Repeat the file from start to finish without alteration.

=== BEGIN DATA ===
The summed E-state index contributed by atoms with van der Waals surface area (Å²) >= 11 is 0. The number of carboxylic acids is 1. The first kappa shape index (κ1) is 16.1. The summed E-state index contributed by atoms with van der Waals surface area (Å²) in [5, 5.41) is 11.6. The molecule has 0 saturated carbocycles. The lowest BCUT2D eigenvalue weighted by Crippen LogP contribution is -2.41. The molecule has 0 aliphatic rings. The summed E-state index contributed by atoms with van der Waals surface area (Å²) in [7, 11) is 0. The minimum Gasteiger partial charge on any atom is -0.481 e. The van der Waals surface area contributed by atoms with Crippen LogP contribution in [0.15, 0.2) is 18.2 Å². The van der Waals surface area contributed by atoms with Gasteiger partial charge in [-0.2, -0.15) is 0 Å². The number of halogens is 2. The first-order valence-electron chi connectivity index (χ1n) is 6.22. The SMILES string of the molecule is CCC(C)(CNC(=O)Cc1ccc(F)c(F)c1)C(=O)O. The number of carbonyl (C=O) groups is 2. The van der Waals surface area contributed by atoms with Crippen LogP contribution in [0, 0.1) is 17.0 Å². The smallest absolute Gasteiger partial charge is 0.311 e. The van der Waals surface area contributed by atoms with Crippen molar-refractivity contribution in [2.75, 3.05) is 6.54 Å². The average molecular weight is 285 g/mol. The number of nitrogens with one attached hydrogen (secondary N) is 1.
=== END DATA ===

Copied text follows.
The summed E-state index contributed by atoms with van der Waals surface area (Å²) >= 11 is 0. The number of carboxylic acids is 1. The first kappa shape index (κ1) is 16.1. The summed E-state index contributed by atoms with van der Waals surface area (Å²) in [5, 5.41) is 11.6. The molecule has 0 saturated carbocycles. The lowest BCUT2D eigenvalue weighted by Crippen LogP contribution is -2.41. The molecule has 0 aliphatic rings. The summed E-state index contributed by atoms with van der Waals surface area (Å²) in [7, 11) is 0. The minimum Gasteiger partial charge on any atom is -0.481 e. The van der Waals surface area contributed by atoms with Crippen LogP contribution in [0.15, 0.2) is 18.2 Å². The van der Waals surface area contributed by atoms with Gasteiger partial charge in [-0.2, -0.15) is 0 Å². The number of halogens is 2. The first-order valence-electron chi connectivity index (χ1n) is 6.22. The SMILES string of the molecule is CCC(C)(CNC(=O)Cc1ccc(F)c(F)c1)C(=O)O. The number of carbonyl (C=O) groups is 2. The van der Waals surface area contributed by atoms with Crippen LogP contribution in [0, 0.1) is 17.0 Å². The smallest absolute Gasteiger partial charge is 0.311 e. The van der Waals surface area contributed by atoms with Crippen molar-refractivity contribution in [2.75, 3.05) is 6.54 Å². The average molecular weight is 285 g/mol. The number of nitrogens with one attached hydrogen (secondary N) is 1.